- Keep practicing until you Dachshund starts barking the moment they hear the word “speak.”
Once your Dachshund has mastered this exercise, you can move on teaching them to be quiet on command.
Find a quiet room with no distraction and then:
- Say “Speak” and wait for your Dachshund to start barking.
- Stick a treat under your Dachshund’s nose and say, “Be quiet.”
- Give them a piece of food when they stop barking.
- Keep practicing until your Dachshund puppy masters the command.
- Add distractions and work on proofing the command with more training sessions.
#5 Use Desensitizing Techniques
Another way to train your Dachshund puppy not to bark is desensitizing.
To desensitize your Dachshund means that you’re going to get your Dachshund puppy used to the presence of whatever is causing the Barking:
- Place the stimulus at a distance that doesn’t make your Dachshund puppy bark.
- Give your Dachshunds treats as long as they’re calm and not barking.
- Move the trigger slowly closer to your Dachshund and keep rewarding good behavior.
- Stop giving treats if your Dachshund starts barking or the stimulus moves out of sight.
Your goal is to make your Dachshund believe that the triggers lead to good things (food) if they behave.
#6 Provide Plenty of Exercise and Attention
A tired Dachshund is less likely to bark than one full of energy and spunk.
Getting your Dachshund tired is also good for their health since these dogs love to eat and are prone to weight gain.
If your Dachshund is bored, they’re going to bark to entertain themselves or attract your attention.
While Dachshunds are somewhat lazy, they do need regular walks and a lot of attention from you.
Make sure that your Dachshund has plenty of toys to keep them company while you’re not home.
Get some food puzzles and interactive toys to satisfy your Dachshund’s puppy mental and emotional needs.
You might also think about getting some exercise equipment for your Dachshund.
Another essential aspect of training your Dachshund puppy not to bark is socialization.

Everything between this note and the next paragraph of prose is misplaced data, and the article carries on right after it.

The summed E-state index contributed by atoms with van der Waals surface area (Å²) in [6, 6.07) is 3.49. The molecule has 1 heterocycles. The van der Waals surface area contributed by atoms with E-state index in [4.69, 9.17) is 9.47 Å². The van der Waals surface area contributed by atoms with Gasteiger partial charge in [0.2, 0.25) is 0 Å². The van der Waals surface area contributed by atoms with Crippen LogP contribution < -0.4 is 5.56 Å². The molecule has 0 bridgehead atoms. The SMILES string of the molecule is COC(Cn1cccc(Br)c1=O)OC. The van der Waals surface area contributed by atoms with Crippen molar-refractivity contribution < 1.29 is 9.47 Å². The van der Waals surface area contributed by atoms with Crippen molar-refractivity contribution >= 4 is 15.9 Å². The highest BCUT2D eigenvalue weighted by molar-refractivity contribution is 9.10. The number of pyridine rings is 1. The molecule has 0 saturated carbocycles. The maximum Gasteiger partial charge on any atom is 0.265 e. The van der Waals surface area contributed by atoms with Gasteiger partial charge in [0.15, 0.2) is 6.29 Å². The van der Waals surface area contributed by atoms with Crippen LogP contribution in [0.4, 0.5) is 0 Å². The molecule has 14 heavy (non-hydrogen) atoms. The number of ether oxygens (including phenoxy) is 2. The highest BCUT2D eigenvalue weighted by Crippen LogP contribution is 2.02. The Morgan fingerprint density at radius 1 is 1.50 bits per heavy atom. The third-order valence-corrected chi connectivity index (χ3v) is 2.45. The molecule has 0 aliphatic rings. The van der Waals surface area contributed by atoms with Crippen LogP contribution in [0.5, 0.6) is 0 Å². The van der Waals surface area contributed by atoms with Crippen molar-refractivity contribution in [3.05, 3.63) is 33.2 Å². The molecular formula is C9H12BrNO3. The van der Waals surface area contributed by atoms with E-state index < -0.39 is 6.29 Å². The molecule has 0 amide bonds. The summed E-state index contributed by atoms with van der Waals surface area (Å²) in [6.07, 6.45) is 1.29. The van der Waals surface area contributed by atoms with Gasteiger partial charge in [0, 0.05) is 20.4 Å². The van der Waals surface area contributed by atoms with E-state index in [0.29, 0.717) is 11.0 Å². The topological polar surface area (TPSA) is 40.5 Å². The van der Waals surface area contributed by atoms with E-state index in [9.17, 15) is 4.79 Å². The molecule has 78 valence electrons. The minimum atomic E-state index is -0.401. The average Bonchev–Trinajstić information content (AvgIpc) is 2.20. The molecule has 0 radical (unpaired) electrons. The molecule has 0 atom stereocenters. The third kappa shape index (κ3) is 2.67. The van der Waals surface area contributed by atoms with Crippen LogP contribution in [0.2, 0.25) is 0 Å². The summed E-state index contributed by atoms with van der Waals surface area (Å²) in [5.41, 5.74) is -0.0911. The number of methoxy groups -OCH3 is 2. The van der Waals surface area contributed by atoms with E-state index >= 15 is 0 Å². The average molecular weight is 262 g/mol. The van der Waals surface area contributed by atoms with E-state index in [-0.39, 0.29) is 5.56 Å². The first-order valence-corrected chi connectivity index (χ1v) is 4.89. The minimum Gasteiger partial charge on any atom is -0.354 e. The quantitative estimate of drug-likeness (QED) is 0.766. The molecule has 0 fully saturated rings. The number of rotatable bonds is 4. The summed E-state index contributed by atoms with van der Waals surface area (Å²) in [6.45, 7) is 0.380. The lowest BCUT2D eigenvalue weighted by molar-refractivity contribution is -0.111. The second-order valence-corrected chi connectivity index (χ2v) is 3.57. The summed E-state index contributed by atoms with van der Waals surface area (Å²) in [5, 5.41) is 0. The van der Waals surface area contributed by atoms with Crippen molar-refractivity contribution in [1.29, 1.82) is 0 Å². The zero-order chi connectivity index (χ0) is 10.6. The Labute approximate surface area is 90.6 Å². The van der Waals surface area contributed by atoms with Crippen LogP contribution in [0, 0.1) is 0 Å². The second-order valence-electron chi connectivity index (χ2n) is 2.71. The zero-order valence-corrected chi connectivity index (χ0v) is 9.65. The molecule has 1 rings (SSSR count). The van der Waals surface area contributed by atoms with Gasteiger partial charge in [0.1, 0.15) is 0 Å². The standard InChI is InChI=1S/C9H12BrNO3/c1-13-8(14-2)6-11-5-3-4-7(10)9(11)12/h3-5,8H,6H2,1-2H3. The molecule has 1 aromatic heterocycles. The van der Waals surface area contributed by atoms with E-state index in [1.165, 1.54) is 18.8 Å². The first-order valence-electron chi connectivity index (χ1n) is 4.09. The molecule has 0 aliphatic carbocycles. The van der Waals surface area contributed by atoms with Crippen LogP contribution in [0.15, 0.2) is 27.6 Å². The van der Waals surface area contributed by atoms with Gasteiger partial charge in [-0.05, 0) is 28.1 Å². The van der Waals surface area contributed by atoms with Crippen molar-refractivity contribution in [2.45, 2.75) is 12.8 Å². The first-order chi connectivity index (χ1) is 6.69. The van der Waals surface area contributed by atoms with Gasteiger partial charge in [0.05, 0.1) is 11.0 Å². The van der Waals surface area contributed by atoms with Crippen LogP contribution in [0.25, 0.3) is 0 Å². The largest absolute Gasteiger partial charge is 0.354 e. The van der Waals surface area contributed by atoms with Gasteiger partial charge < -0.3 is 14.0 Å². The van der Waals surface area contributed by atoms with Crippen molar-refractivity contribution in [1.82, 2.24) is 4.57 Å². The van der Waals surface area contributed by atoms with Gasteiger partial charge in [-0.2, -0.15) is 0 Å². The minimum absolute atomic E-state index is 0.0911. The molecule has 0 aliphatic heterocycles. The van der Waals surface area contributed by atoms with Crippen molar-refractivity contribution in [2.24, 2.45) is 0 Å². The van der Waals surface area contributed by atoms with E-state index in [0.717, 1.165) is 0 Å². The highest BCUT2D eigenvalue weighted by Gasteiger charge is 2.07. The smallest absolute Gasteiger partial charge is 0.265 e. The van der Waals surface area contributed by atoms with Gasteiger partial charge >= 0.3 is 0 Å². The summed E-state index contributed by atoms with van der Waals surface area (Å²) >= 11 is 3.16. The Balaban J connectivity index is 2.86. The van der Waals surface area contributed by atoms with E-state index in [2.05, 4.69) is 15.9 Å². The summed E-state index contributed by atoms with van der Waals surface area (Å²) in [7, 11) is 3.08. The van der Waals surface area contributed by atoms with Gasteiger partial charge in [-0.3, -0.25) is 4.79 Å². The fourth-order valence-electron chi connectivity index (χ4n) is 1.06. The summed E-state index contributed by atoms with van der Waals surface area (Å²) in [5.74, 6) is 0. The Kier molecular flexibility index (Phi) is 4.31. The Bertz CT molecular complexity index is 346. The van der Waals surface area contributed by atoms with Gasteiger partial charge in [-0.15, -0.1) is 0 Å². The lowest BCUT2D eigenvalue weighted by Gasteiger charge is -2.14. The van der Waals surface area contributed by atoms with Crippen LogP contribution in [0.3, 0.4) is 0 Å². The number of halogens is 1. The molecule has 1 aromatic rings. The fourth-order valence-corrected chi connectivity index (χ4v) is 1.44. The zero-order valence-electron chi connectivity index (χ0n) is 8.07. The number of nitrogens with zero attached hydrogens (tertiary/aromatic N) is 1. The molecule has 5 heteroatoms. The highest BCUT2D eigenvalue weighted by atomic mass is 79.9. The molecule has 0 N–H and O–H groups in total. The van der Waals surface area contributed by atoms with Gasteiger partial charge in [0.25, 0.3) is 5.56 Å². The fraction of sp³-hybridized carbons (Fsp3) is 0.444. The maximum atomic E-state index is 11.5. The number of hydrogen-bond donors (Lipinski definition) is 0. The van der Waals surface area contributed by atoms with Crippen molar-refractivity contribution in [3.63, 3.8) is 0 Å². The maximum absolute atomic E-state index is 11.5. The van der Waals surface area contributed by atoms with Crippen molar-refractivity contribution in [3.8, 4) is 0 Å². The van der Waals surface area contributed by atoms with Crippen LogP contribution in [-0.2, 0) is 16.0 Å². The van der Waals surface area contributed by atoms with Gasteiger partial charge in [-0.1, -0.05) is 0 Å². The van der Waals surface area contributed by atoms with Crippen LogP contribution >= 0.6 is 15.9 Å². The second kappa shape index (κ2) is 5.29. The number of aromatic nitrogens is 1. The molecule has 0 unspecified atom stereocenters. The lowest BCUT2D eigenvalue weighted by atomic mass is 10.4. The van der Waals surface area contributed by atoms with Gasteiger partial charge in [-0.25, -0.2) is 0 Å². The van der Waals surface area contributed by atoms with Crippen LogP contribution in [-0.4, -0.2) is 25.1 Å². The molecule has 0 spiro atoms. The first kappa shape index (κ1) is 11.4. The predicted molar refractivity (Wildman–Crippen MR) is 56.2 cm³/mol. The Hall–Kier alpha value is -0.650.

Socialization aims to get your Dachshund puppy comfortable around different smells, sights, sounds, and people.
In this way, your Dachshund won’t be afraid of simple things when they encounter them.
Unfortunately, you have a very brief window of opportunity to socialize your Dachshund.
When the puppy is over three months, they’re warier of new things that curious or excited.
While it’s possible to socialize an older dog or train one, it’s never as successful as early socialization.
So, go to the dog park, take your Dachshund puppy around your neighbors, organize a socialization party, and invite people over to meet your new puppy.
The more you expose your Dachshund to the world, the less likely are they to bark at strangers when they grow up.
#8 Be Patient
Training your Dachshund puppy not to bark takes time and patience.
You’ll be tempted to shout at times when it seems that your Dachshund puppy can bark for eternity. Don’t do it.
Puppies think that you’re joining the fun and will cry twice as hard.
Instead, when the barking gets too much, you can ask your Dachshund to do something they can’t if they’re barking.
For example, to roll over. But never shout or physically discipline your Dachshund. It’s not going to work.
You can train your Dachshund puppy not to bark successfully as long as you’re committed to it.
Don’t be tempted to use shock collars or other cruel anti-barking tools. They’re not going to solve your problem.